Response Times, Safety Are Key Reasons Stated For Fire/EMS Levy

Community members are working together to promote a fire co-op between Waterville, Waterville Township and Whitehouse. Among the members are (from left) back row, Shaun Wittmer, Kyle Hertzfeld, Steve Holland, William Walborn, Pat Wambo, Tim Pedro, Jennifer Scroggs, Bob Keogh, Don Atkinson and Louann Artiaga; and front row, Theresa Pollick, Bella Pollick and Nick Sargent. MIRROR PHOTO BY KAREN GERHARDINGER

BY KAREN GERHARDINGER | MIRROR REPORTER — Those stepping up to bat for a 3.25-mill fire/EMS levy may come from different communities, but as a team, they share the same goal: ensuring that skilled first responders can get to the scene of a medical emergency, fire or accident quickly.

“How many times have you seen three communities come together for a common cause for the betterment of the region? I credit the leadership of our fire chiefs who built a plan that’s easy for us to get behind,” said Waterville Mayor Tim Pedro.

Waterville City Council, Whitehouse Council and Waterville Township trustees voted earlier this year to each put on the ballot a levy that would support a fire co-op for the three communities. Whitehouse Fire Chief Josh Hartbarger and Waterville Fire Chief Doug Meyer worked for several years to create a model for fire/EMS services that is both affordable and sustainable, said Whitehouse Mayor Don Atkinson. With the plan, both departments will increase staffing to ensure that personnel are able to respond quickly – even as the community continues to grow.

“We’ve been working for many years to keep our finger in the dike. We have great volunteers who give their all, but we’ve come to the junction where for the safety of our residents, we need to do more,” Atkinson said.

Kyle Hertzfeld, Waterville Township trustee, agreed.

“I believe this is the right direction for the township to take. Houses just keep coming in and so do the calls for service,” he said.

Since moving to Waterville seven years ago, Columbus native Theresa Pollick has seen substantial growth in the community. She also heard stories from residents who were concerned about response times to emergency calls.

“They expect to have the best when they live in such a great community, yet many people don’t realize how the department is set up,” Pollick said. “Local governments, across not just the county but also the state, have this same problem. It’s great that we have the cooperation here and a great opportunity for a long-term solution.

Like many communities, Waterville and Whitehouse fire departments have some full-time and part-time staff but rely heavily on volunteers – residents who leave home or work, report to the station and get on a rig to head out on calls.

Volunteers are dedicated to the cause, but due to increased work and family obligations, they are not always able to respond to calls, especially those overnight or during work hours. In addition, the number of training hours needed to earn a Fire 1, Fire 2 or EMT card have grown. Township resident Shaun Wittmer has been a volunteer with Whitehouse for nine years. He noted that the 400 hours of classroom time alone can restrict potential volunteers.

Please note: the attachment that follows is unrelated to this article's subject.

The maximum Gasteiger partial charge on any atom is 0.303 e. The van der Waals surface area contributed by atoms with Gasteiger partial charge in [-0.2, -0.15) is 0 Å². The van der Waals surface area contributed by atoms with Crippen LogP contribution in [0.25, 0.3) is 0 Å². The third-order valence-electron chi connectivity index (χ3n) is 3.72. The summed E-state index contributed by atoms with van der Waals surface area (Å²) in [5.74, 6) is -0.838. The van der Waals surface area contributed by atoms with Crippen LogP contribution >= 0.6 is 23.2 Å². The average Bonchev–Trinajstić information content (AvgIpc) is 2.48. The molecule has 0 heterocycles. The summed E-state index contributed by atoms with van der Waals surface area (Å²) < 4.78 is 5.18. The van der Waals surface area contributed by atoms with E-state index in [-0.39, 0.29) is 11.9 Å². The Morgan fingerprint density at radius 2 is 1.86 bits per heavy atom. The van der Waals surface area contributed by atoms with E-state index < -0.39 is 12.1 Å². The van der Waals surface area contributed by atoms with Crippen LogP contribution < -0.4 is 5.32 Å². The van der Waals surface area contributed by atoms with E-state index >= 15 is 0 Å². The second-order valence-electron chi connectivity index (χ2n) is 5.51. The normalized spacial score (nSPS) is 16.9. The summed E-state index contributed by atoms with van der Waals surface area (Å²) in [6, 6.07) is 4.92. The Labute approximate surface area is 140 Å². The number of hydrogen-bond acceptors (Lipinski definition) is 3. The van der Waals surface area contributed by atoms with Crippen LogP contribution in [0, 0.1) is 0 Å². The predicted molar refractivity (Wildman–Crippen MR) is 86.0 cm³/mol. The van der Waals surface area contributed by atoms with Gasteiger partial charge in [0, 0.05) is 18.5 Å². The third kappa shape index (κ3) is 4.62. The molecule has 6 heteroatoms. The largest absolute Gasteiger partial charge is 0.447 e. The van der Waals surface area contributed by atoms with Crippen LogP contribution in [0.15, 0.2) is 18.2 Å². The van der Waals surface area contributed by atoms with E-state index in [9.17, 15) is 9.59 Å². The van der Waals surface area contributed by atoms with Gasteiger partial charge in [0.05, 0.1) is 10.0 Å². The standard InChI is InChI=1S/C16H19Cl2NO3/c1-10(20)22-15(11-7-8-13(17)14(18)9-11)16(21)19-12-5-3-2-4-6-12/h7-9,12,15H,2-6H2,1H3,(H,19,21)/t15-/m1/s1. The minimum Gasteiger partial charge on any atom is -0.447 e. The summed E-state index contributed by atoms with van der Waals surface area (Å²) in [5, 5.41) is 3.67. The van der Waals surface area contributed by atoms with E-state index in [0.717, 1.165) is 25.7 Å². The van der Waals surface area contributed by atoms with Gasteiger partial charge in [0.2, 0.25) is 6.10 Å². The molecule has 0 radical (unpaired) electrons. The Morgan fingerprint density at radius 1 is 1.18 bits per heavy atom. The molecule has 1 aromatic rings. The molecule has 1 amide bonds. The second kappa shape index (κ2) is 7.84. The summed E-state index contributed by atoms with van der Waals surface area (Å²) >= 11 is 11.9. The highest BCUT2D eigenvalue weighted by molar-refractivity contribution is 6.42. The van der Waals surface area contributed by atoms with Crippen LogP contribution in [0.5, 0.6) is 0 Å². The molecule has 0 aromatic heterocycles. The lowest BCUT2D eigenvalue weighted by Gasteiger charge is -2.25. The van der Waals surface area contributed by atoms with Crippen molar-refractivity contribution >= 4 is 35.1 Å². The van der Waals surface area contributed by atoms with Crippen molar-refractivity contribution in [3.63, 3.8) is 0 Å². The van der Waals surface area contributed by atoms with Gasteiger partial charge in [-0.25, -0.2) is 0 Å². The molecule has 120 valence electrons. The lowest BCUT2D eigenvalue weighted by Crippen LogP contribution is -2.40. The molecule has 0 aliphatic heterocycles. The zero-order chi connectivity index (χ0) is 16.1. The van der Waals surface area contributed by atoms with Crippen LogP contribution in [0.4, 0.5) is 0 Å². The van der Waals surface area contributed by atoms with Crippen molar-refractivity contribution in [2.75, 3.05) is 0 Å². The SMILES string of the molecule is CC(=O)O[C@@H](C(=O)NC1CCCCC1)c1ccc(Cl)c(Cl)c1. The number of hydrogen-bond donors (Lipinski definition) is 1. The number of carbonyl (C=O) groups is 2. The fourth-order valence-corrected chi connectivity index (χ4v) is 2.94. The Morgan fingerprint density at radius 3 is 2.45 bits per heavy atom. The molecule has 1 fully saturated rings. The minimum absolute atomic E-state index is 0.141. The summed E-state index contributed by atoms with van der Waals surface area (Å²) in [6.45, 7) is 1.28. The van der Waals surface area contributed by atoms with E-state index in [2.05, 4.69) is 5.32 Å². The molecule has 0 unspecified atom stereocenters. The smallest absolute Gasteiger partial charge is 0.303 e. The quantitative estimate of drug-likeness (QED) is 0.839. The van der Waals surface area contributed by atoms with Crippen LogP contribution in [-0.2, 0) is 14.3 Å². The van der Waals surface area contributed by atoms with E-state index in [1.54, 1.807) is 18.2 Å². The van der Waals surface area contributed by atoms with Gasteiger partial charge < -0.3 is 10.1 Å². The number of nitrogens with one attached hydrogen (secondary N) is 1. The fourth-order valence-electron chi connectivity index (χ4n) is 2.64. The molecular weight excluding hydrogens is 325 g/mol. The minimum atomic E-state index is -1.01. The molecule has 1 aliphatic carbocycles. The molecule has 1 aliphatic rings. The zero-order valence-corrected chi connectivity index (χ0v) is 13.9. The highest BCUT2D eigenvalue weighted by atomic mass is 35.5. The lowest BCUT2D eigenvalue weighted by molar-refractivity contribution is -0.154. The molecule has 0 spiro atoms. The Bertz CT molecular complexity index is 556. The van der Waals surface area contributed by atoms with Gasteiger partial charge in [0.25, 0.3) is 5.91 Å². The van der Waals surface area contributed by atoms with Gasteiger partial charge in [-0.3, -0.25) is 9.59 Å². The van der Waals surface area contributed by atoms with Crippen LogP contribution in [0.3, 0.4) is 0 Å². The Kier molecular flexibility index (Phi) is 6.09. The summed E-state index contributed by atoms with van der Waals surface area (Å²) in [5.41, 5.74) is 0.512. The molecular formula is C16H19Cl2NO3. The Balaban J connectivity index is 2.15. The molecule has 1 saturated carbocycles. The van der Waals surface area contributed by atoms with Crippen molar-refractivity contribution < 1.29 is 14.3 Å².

Wittmer admits he hasn’t gone on a run in a while, due to work and family obligations. He’s not alone. Getting volunteers to answer calls in the middle of the workday or middle of the night is a challenge for departments nationwide; and when volunteers can’t respond, sometimes neighboring departments need to be called in to answer. That impacts response times.

“Time is critical. Ten minutes can be the difference between life and death, or in the case of a fire, the loss of a room versus the loss of a whole house,” said township resident William Walborn. “The volunteer system is great, but if volunteerism is way down, we need to hire full-time people.”

Former Waterville Fire Chief Pat Wambo, now a township resident, recalls getting the OK from council to hire part-time staff. That’s not always the answer either, however, as part-timers are often juggling other jobs with other departments.

“The trend (in the fire service) is to go more full time,” Wambo said. “By establishing a full-time service, the community should feel safer. There’s a presence there.”

With this new plan, Whitehouse would add four and Waterville six full-time personnel, said Hartbarger. This would enable the departments to respond more quickly by having personnel in-house and ready. Volunteers would still play a vital role, however, especially in large events or when multiple calls come in at once. All will undergo the uniform training outlined in the co-op plan.

Waterville residents Jennifer Scroggs and Nick Sargent are among those who have been out speaking with neighbors and friends about the co-op. Most don’t realize that the department is primarily volunteer. 

“I think everybody sees the issue. They see the houses going up,” Scroggs said. “It’s more a matter of cost.”

The cost is $114 per $100,000 in valuation. Whitehouse Council member Louann Artiaga sees that as the equivalent of one gourmet pizza a month. 

“I’d rather give up a pizza to make my family safe,” she said.

For Sargent, that’s not a tough sell.

“For $228 a year, I can have advanced medical technology, fire apparatus and full-time firefighters, even if I call at 2:00 or 3:00 a.m.,” Sargent said.

With the co-op, the fire departments have a long-term plan that is sustainable even as homes, apartments and assisted living facilities are added. Reports show an increase in traffic on US 24; and at some point, Nexus will build its compressor station – all requiring a need for more emergency services, Wittmer said.

The fire/EMS issue will appear on the ballot differently for each community: It is Issue 5 in Waterville, Issue 7 in Whitehouse and Issue 11 in Waterville Township.

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